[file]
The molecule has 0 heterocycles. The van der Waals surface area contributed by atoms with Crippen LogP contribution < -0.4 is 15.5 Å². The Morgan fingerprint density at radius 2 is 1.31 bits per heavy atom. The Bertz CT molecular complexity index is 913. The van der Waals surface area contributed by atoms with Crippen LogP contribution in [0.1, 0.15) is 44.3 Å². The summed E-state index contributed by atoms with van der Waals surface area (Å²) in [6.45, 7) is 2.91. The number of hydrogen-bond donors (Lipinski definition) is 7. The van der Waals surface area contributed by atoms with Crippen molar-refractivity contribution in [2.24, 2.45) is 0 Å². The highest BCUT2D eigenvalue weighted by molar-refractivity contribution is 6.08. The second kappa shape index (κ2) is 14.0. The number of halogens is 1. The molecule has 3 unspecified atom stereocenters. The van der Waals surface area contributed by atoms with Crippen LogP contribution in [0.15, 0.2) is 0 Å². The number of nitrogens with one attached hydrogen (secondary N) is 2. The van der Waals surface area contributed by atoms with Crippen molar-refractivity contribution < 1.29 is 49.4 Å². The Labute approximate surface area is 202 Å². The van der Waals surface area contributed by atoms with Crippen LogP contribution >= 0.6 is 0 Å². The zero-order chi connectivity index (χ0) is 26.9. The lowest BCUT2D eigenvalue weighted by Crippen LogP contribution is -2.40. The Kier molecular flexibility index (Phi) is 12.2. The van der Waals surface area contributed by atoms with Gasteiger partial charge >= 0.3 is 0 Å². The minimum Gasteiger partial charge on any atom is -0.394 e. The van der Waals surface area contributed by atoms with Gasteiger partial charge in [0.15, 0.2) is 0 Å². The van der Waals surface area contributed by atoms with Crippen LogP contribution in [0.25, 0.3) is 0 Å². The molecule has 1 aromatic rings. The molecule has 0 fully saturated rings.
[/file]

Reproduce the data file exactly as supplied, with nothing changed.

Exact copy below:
The molecule has 0 heterocycles. The van der Waals surface area contributed by atoms with Crippen LogP contribution < -0.4 is 15.5 Å². The Morgan fingerprint density at radius 2 is 1.31 bits per heavy atom. The Bertz CT molecular complexity index is 913. The van der Waals surface area contributed by atoms with Crippen LogP contribution in [0.1, 0.15) is 44.3 Å². The summed E-state index contributed by atoms with van der Waals surface area (Å²) in [6.45, 7) is 2.91. The number of hydrogen-bond donors (Lipinski definition) is 7. The van der Waals surface area contributed by atoms with Crippen molar-refractivity contribution in [2.24, 2.45) is 0 Å². The highest BCUT2D eigenvalue weighted by molar-refractivity contribution is 6.08. The second kappa shape index (κ2) is 14.0. The number of halogens is 1. The molecule has 3 unspecified atom stereocenters. The van der Waals surface area contributed by atoms with Crippen LogP contribution in [0.15, 0.2) is 0 Å². The number of nitrogens with one attached hydrogen (secondary N) is 2. The van der Waals surface area contributed by atoms with Crippen molar-refractivity contribution < 1.29 is 49.4 Å². The Labute approximate surface area is 202 Å². The van der Waals surface area contributed by atoms with Crippen LogP contribution >= 0.6 is 0 Å². The zero-order chi connectivity index (χ0) is 26.9. The lowest BCUT2D eigenvalue weighted by Crippen LogP contribution is -2.40. The Kier molecular flexibility index (Phi) is 12.2. The van der Waals surface area contributed by atoms with Gasteiger partial charge >= 0.3 is 0 Å². The minimum Gasteiger partial charge on any atom is -0.394 e. The van der Waals surface area contributed by atoms with Gasteiger partial charge in [0.15, 0.2) is 0 Å². The van der Waals surface area contributed by atoms with Crippen LogP contribution in [0.25, 0.3) is 0 Å². The molecule has 1 aromatic rings. The molecule has 0 fully saturated rings.